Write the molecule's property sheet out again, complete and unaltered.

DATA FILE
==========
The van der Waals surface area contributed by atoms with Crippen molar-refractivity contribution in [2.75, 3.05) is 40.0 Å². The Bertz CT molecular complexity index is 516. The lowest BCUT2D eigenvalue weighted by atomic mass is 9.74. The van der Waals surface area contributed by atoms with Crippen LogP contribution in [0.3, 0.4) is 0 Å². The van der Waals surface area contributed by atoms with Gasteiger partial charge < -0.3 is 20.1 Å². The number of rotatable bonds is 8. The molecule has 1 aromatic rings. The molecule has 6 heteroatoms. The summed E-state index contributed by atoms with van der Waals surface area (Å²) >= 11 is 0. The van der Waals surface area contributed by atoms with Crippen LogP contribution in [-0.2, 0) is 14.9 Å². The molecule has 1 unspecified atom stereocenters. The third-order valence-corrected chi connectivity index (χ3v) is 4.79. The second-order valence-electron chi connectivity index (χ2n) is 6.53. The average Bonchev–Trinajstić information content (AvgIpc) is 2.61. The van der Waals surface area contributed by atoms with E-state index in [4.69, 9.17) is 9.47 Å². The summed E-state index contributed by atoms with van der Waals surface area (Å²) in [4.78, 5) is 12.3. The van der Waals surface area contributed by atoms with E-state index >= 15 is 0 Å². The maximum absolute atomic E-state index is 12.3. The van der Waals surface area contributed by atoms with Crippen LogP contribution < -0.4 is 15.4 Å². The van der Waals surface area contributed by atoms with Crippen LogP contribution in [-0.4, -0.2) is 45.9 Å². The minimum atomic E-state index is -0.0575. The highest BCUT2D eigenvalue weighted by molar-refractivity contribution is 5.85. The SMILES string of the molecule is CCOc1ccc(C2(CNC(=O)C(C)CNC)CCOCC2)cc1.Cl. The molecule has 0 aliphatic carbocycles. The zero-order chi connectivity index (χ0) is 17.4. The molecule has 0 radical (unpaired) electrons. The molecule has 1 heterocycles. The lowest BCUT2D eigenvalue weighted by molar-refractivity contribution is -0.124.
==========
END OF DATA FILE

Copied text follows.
The van der Waals surface area contributed by atoms with Crippen molar-refractivity contribution in [2.75, 3.05) is 40.0 Å². The Bertz CT molecular complexity index is 516. The lowest BCUT2D eigenvalue weighted by atomic mass is 9.74. The van der Waals surface area contributed by atoms with Crippen LogP contribution in [0.3, 0.4) is 0 Å². The van der Waals surface area contributed by atoms with Gasteiger partial charge < -0.3 is 20.1 Å². The number of rotatable bonds is 8. The molecule has 1 aromatic rings. The molecule has 6 heteroatoms. The summed E-state index contributed by atoms with van der Waals surface area (Å²) >= 11 is 0. The van der Waals surface area contributed by atoms with Crippen LogP contribution in [-0.2, 0) is 14.9 Å². The molecule has 1 unspecified atom stereocenters. The third-order valence-corrected chi connectivity index (χ3v) is 4.79. The second-order valence-electron chi connectivity index (χ2n) is 6.53. The average Bonchev–Trinajstić information content (AvgIpc) is 2.61. The van der Waals surface area contributed by atoms with E-state index in [4.69, 9.17) is 9.47 Å². The summed E-state index contributed by atoms with van der Waals surface area (Å²) in [4.78, 5) is 12.3. The van der Waals surface area contributed by atoms with E-state index >= 15 is 0 Å². The maximum absolute atomic E-state index is 12.3. The van der Waals surface area contributed by atoms with Crippen LogP contribution < -0.4 is 15.4 Å². The van der Waals surface area contributed by atoms with Crippen LogP contribution in [-0.4, -0.2) is 45.9 Å². The minimum atomic E-state index is -0.0575. The highest BCUT2D eigenvalue weighted by molar-refractivity contribution is 5.85. The SMILES string of the molecule is CCOc1ccc(C2(CNC(=O)C(C)CNC)CCOCC2)cc1.Cl. The molecule has 0 aliphatic carbocycles. The zero-order chi connectivity index (χ0) is 17.4. The molecule has 0 radical (unpaired) electrons. The molecule has 1 heterocycles. The lowest BCUT2D eigenvalue weighted by molar-refractivity contribution is -0.124.